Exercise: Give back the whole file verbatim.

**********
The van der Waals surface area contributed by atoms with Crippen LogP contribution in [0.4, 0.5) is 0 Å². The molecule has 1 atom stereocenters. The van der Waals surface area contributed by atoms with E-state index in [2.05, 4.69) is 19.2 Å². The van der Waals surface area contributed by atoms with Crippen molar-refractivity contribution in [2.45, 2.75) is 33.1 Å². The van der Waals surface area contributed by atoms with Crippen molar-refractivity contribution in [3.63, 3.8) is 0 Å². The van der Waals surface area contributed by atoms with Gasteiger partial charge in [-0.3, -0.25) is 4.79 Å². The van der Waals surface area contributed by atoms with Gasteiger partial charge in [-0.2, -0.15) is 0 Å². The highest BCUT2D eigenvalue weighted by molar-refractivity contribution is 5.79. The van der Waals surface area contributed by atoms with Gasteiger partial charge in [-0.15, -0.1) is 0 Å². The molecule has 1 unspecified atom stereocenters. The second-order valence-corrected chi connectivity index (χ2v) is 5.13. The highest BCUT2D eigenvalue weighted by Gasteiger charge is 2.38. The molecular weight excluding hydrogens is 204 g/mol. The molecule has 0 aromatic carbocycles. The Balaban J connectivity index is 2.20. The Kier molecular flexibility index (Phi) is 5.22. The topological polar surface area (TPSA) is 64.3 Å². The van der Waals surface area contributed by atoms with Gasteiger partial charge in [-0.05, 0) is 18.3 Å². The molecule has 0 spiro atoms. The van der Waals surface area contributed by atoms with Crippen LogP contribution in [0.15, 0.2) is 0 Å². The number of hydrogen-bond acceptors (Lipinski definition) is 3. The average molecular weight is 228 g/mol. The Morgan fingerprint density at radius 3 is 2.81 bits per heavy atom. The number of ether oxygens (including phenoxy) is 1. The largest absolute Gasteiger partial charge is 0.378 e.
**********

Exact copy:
The van der Waals surface area contributed by atoms with Crippen LogP contribution in [0.4, 0.5) is 0 Å². The molecule has 1 atom stereocenters. The van der Waals surface area contributed by atoms with E-state index in [2.05, 4.69) is 19.2 Å². The van der Waals surface area contributed by atoms with Crippen molar-refractivity contribution in [2.45, 2.75) is 33.1 Å². The van der Waals surface area contributed by atoms with Crippen molar-refractivity contribution in [3.63, 3.8) is 0 Å². The van der Waals surface area contributed by atoms with Gasteiger partial charge in [-0.3, -0.25) is 4.79 Å². The van der Waals surface area contributed by atoms with Gasteiger partial charge in [-0.2, -0.15) is 0 Å². The highest BCUT2D eigenvalue weighted by molar-refractivity contribution is 5.79. The van der Waals surface area contributed by atoms with Gasteiger partial charge in [-0.15, -0.1) is 0 Å². The molecule has 1 unspecified atom stereocenters. The second-order valence-corrected chi connectivity index (χ2v) is 5.13. The highest BCUT2D eigenvalue weighted by Gasteiger charge is 2.38. The molecular weight excluding hydrogens is 204 g/mol. The molecule has 0 aromatic carbocycles. The Balaban J connectivity index is 2.20. The Kier molecular flexibility index (Phi) is 5.22. The topological polar surface area (TPSA) is 64.3 Å². The van der Waals surface area contributed by atoms with Gasteiger partial charge in [-0.05, 0) is 18.3 Å². The molecule has 0 spiro atoms. The van der Waals surface area contributed by atoms with Crippen LogP contribution in [0.15, 0.2) is 0 Å². The number of hydrogen-bond acceptors (Lipinski definition) is 3. The average molecular weight is 228 g/mol. The Morgan fingerprint density at radius 3 is 2.81 bits per heavy atom. The number of ether oxygens (including phenoxy) is 1. The largest absolute Gasteiger partial charge is 0.378 e.